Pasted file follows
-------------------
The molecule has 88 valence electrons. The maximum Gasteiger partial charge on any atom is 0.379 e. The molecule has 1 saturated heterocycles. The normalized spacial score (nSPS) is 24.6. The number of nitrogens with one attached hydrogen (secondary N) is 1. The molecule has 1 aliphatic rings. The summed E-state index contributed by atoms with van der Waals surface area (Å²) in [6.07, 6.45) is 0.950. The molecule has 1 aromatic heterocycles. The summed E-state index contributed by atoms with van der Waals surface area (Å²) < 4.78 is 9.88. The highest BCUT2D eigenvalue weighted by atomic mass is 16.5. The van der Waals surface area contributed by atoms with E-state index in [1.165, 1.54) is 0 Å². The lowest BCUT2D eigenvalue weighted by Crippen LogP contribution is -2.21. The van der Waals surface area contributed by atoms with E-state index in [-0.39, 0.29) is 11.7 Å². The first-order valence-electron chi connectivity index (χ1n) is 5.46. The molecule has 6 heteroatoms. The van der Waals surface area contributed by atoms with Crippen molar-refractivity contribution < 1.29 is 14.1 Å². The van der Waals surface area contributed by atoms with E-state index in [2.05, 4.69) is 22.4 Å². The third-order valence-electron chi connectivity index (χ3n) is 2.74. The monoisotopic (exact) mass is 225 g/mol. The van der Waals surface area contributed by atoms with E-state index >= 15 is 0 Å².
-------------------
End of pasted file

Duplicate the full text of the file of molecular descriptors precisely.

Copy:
The molecule has 88 valence electrons. The maximum Gasteiger partial charge on any atom is 0.379 e. The molecule has 1 saturated heterocycles. The normalized spacial score (nSPS) is 24.6. The number of nitrogens with one attached hydrogen (secondary N) is 1. The molecule has 1 aliphatic rings. The summed E-state index contributed by atoms with van der Waals surface area (Å²) in [6.07, 6.45) is 0.950. The molecule has 1 aromatic heterocycles. The summed E-state index contributed by atoms with van der Waals surface area (Å²) < 4.78 is 9.88. The highest BCUT2D eigenvalue weighted by atomic mass is 16.5. The van der Waals surface area contributed by atoms with E-state index in [1.165, 1.54) is 0 Å². The lowest BCUT2D eigenvalue weighted by Crippen LogP contribution is -2.21. The van der Waals surface area contributed by atoms with E-state index in [-0.39, 0.29) is 11.7 Å². The first-order valence-electron chi connectivity index (χ1n) is 5.46. The molecule has 6 heteroatoms. The van der Waals surface area contributed by atoms with Crippen molar-refractivity contribution < 1.29 is 14.1 Å². The van der Waals surface area contributed by atoms with E-state index in [2.05, 4.69) is 22.4 Å². The third-order valence-electron chi connectivity index (χ3n) is 2.74. The monoisotopic (exact) mass is 225 g/mol. The van der Waals surface area contributed by atoms with E-state index >= 15 is 0 Å².